Intuit announced Tuesday that it's girding its QuickBase Web-hosted collaboration software to compete with offerings from Microsoft and software-as-a-service start-ups by adding new features such as easy-to-build dynamic forms and dashboards and compatibility with Microsoft Project management software.
Best-known for its Quicken line of personal finance software, the California-based vendor has carved out a tidy business with QuickBase since its first release in 2001. QuickBase is used by several thousand companies, including 43 of the Fortune 100, mostly at the department or workgroup level to enhance workflow and share data among remote workers, according to Intuit.
Those features were relatively rare when QuickBase was first released. But in February, Microsoft released Office Live, a set of hosted collaboration applications based on SharePoint, its collaboration server, aimed at small businesses. It is also readying new versions of enterprise software such as SharePoint and InfoPath, which let users create XML-based forms.
"Intuit has done a pretty good job of migrating some of its user base onto the Web," said Paul DeGroot, an analyst at Directions on Microsoft, a Kirkland, Wash.-based consulting firm. "Microsoft clearly can't ignore this area."
In addition, Web-focused companies like Google, with its Google Spreadsheets and Writely beta applications, and smaller start-ups have released a raft of Web-based applications that mimic Office applications and provide Internet-based collaboration.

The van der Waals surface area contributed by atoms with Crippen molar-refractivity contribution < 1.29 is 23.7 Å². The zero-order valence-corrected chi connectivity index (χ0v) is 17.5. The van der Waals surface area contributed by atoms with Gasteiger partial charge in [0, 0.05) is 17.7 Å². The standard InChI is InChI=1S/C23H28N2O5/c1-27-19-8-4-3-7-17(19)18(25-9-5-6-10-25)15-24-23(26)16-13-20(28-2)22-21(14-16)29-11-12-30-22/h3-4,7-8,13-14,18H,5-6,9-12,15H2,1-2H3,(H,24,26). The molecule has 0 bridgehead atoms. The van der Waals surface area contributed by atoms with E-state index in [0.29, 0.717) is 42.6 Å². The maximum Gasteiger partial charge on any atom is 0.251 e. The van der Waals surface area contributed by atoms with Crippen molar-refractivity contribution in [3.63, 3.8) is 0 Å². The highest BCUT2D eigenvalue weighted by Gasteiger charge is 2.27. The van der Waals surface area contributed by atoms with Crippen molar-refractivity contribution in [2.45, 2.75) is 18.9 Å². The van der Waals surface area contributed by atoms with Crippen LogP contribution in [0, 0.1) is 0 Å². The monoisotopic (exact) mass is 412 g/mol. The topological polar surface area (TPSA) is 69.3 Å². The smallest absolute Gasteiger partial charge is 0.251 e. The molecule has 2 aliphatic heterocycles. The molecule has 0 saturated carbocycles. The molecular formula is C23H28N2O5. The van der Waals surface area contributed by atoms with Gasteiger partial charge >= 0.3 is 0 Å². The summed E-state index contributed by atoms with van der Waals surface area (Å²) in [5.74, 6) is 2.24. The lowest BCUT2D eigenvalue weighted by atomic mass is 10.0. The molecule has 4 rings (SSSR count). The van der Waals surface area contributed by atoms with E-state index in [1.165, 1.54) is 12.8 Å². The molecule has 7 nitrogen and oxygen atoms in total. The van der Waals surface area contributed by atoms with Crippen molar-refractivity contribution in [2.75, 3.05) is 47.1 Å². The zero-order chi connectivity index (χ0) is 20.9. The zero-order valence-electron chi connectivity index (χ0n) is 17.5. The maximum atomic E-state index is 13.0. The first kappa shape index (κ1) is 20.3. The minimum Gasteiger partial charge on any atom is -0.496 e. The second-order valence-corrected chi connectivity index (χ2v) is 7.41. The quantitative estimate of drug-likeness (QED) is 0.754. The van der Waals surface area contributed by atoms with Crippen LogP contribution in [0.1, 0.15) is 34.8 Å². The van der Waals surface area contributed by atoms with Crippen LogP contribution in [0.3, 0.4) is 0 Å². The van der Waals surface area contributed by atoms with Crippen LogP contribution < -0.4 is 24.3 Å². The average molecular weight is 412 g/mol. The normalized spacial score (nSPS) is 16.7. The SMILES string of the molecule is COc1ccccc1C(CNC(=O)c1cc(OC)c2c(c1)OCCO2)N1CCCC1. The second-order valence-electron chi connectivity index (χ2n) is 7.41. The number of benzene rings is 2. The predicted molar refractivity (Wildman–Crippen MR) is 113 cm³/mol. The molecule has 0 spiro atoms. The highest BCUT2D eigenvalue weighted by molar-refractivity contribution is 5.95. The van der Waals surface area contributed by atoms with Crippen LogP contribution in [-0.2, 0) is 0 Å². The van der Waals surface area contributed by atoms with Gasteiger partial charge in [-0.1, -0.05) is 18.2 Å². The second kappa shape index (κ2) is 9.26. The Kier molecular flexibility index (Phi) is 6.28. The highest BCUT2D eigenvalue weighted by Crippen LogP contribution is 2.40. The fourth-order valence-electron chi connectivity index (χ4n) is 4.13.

So far, neither Microsoft's nor other vendors' offerings have tempted Anne Walsh, a database administrator at Genworth Financial who has used QuickBase for five years. About 250 employees in her division, which sells insurance for long-term care, use QuickBase for sharing documents and keeping track of processes.
"We were an extremely siloed organization," she said. "People didn't feel like they were in the loop. Also, salespeople were e-mailing PDFs of spreadsheets to each other. That led to the problem of dueling versions." Now, "rather than manage 10 million spreadsheets, I can have a single source of truth that I can then disseminate everywhere," she said. Workflow has improved so much, Walsh said, that "people grab me in the hallway and literally hug and tell me that QuickBase has changed their life."
Other divisions at Genworth, a 7,000-employee financial services provider that was spun out of General Electric Co. in 2004, are considering moving to QuickBase, Walsh said.
Mark Shnier, vice president of customer service and logistics at G.E. Shnier Co., a US$150 million-a-year Toronto-based wholesaler of carpet and tile, said nontechnical users like himself can now create dynamic forms using QuickBase that add or delete questions and fields depending on respondents' answers.
The company integrates data from its central ERP system into QuickBase. It also uses the software to centrally host important documents that are accessible by 200 employees.
DeGroot said that while Intuit "may have moved more upmarket than other vendors," it's products are still mostly purchased by corporate users at the workgroup level, rather than implemented by central IT. That may allow it to fit in a niche between Microsoft's Office Live and the offerings of Web start-ups, which are designed for smaller firms, and Microsoft's SharePoint and InfoPath, which are designed for big companies and "require buy-in from the entire organization and take a lot of work to manage," said DeGroot.